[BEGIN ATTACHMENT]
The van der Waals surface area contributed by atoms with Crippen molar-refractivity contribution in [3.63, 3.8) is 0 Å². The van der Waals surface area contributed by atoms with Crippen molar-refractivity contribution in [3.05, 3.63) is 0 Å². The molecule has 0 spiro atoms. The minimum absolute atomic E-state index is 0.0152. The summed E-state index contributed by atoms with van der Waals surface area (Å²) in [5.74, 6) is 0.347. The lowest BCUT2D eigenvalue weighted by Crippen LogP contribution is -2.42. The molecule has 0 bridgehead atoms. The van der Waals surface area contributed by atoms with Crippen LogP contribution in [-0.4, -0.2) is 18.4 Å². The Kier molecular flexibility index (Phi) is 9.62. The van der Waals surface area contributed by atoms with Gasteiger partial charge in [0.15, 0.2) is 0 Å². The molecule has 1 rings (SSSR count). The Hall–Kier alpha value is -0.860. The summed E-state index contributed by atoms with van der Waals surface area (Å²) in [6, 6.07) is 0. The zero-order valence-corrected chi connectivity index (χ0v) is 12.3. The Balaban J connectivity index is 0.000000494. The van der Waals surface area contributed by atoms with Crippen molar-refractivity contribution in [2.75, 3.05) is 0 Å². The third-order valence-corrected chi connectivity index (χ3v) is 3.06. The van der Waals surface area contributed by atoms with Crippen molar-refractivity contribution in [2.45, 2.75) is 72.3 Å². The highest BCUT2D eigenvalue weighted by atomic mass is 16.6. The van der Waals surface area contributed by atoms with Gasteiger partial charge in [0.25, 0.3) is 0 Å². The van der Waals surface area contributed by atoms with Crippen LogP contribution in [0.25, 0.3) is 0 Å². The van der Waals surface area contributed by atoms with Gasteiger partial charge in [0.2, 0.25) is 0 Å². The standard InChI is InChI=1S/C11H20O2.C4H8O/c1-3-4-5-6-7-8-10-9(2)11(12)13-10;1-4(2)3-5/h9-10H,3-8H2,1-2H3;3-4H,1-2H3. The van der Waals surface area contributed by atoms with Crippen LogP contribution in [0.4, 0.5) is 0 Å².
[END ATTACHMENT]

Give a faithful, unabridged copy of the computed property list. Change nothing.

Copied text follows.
The van der Waals surface area contributed by atoms with Crippen molar-refractivity contribution in [3.63, 3.8) is 0 Å². The van der Waals surface area contributed by atoms with Crippen molar-refractivity contribution in [3.05, 3.63) is 0 Å². The molecule has 0 spiro atoms. The minimum absolute atomic E-state index is 0.0152. The summed E-state index contributed by atoms with van der Waals surface area (Å²) in [5.74, 6) is 0.347. The lowest BCUT2D eigenvalue weighted by Crippen LogP contribution is -2.42. The molecule has 0 bridgehead atoms. The van der Waals surface area contributed by atoms with Crippen LogP contribution in [-0.4, -0.2) is 18.4 Å². The Kier molecular flexibility index (Phi) is 9.62. The van der Waals surface area contributed by atoms with Gasteiger partial charge in [0.15, 0.2) is 0 Å². The molecule has 1 rings (SSSR count). The Hall–Kier alpha value is -0.860. The summed E-state index contributed by atoms with van der Waals surface area (Å²) in [6, 6.07) is 0. The zero-order valence-corrected chi connectivity index (χ0v) is 12.3. The Balaban J connectivity index is 0.000000494. The van der Waals surface area contributed by atoms with Crippen molar-refractivity contribution in [2.75, 3.05) is 0 Å². The third-order valence-corrected chi connectivity index (χ3v) is 3.06. The van der Waals surface area contributed by atoms with Crippen molar-refractivity contribution in [2.45, 2.75) is 72.3 Å². The highest BCUT2D eigenvalue weighted by atomic mass is 16.6. The van der Waals surface area contributed by atoms with Gasteiger partial charge in [0.25, 0.3) is 0 Å². The van der Waals surface area contributed by atoms with Crippen LogP contribution in [0.25, 0.3) is 0 Å². The van der Waals surface area contributed by atoms with Gasteiger partial charge in [0.2, 0.25) is 0 Å². The standard InChI is InChI=1S/C11H20O2.C4H8O/c1-3-4-5-6-7-8-10-9(2)11(12)13-10;1-4(2)3-5/h9-10H,3-8H2,1-2H3;3-4H,1-2H3. The van der Waals surface area contributed by atoms with Crippen LogP contribution in [0.4, 0.5) is 0 Å².